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Perception. 1996;25(9):1073-9.

Synaesthesia: prevalence and familiality.

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Department of Environmental Psychology, University of Cambridge, UK.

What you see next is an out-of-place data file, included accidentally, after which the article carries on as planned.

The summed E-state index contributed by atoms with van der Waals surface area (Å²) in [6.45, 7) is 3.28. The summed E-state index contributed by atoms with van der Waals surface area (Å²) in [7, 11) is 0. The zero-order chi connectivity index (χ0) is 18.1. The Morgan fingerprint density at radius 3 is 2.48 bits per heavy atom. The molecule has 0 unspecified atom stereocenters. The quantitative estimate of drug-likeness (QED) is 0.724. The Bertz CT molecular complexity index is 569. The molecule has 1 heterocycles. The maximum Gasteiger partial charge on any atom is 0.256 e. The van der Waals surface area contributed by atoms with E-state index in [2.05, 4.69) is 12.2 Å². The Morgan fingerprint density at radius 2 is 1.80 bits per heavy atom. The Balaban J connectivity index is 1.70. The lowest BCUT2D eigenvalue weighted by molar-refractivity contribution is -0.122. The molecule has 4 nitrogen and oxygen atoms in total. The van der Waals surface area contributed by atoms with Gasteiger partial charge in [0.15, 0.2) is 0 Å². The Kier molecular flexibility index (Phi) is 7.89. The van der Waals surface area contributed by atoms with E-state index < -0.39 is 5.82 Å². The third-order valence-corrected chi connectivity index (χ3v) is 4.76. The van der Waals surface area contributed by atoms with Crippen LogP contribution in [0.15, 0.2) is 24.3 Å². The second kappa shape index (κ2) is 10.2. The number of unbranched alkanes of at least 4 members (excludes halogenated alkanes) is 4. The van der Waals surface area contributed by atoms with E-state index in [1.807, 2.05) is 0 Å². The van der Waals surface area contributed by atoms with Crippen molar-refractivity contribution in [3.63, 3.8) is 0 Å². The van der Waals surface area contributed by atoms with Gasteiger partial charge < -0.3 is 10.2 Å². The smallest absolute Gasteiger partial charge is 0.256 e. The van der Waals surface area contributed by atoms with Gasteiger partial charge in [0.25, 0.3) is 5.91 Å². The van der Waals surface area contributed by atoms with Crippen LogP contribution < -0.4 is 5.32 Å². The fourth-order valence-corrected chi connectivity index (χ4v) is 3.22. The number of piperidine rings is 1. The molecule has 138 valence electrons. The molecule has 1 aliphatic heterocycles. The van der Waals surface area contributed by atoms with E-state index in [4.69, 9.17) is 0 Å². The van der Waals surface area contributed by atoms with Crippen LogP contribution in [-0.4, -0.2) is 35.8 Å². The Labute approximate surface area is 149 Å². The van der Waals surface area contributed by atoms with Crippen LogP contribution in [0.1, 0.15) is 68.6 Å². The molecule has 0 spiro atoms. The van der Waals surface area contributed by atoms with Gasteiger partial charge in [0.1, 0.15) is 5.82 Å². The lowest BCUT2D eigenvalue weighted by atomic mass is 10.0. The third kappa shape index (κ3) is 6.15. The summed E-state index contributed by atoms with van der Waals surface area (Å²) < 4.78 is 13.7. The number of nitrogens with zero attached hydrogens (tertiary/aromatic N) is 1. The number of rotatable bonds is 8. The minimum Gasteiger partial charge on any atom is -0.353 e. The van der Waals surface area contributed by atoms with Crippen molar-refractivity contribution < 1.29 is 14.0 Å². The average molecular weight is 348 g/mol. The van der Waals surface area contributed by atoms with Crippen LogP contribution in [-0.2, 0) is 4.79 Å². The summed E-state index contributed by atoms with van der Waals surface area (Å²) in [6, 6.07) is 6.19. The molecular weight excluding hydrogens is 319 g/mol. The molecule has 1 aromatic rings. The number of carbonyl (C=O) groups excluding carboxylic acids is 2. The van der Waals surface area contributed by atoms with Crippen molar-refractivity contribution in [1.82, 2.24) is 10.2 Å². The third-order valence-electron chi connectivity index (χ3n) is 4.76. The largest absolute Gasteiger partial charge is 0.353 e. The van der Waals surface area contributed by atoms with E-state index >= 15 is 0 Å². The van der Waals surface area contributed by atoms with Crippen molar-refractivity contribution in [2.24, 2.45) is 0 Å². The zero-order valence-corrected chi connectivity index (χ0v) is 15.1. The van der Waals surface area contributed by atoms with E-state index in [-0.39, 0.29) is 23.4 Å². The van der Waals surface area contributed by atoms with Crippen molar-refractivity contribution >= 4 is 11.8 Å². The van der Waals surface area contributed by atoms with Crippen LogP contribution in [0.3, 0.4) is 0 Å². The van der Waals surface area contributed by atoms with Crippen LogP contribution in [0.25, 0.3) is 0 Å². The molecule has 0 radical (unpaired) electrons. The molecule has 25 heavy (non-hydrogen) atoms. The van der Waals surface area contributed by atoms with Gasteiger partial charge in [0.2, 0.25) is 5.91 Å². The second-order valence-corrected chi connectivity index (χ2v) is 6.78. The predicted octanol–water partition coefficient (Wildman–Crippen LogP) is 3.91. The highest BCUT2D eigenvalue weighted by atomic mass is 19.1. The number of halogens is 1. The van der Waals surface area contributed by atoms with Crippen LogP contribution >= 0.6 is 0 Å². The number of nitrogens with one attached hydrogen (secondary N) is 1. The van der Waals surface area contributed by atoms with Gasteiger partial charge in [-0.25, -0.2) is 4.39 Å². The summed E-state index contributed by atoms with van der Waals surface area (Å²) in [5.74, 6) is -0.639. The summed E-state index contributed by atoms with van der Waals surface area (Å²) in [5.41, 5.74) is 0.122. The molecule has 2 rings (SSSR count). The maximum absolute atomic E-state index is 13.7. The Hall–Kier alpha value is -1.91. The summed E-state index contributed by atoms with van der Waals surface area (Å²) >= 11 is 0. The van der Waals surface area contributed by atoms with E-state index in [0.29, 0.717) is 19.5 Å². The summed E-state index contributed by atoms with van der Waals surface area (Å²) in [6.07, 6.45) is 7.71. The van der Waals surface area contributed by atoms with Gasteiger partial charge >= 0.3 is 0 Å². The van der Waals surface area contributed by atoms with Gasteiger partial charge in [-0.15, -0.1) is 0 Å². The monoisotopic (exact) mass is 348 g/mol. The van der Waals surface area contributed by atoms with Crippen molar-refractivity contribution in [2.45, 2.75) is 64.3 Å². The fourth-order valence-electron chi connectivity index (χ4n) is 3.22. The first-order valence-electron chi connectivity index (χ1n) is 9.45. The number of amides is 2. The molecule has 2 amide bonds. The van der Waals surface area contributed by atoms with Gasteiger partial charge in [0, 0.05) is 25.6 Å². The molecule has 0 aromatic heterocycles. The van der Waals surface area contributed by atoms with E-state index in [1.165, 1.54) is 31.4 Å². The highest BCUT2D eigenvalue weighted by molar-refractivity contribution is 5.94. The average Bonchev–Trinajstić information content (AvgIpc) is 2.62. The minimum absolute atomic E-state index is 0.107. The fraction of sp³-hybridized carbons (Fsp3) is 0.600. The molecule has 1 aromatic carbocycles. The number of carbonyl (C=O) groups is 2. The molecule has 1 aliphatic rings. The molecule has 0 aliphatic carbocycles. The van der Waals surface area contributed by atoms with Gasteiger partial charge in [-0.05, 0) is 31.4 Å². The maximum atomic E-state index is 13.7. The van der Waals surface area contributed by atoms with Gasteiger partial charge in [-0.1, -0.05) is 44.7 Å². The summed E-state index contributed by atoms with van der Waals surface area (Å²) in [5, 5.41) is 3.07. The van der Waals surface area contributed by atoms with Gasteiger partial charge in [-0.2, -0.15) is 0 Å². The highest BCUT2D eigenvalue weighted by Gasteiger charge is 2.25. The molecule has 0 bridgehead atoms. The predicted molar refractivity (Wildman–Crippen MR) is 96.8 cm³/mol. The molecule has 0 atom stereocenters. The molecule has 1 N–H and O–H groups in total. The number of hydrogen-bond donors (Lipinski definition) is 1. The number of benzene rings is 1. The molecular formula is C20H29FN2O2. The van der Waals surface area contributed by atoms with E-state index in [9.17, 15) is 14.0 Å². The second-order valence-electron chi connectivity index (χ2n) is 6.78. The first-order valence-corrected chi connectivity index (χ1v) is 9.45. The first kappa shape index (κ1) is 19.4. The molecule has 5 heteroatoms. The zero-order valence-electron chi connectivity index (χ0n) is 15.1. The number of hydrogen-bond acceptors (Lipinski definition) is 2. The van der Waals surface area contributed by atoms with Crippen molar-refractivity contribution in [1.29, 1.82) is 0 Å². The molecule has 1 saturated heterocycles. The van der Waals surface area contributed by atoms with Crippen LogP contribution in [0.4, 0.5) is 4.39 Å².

Synaesthesia is a condition in which a mixing of the senses occurs; for example, sounds trigger the experience of colour. Previous reports suggest this may be familial, but no systematic studies exist. In addition, there are no reliable prevalence or sex-ratio figures for the condition, which is essential for establishing if the reported sex ratio (female bias) is reliable, and if this implicates a sex-linked genetic mechanism. Two independent population studies were conducted in the city of Cambridge, England (studies 1 and 2 here), as necessary background to the family genetic study of synaesthesia (study 3). Studies 1 and 2 arrived at an almost identical prevalence rate for synaesthesia: approximately 1 case in 2000. The sex ratio found was 6:1 (female:male). A third of cases also reported familial aggregation. In study 3 six families were examined, and first-degree relatives were tested for genuineness of the condition. All six families were indeed multiplex for synaesthesia. Alternative modes of inheritance are discussed.

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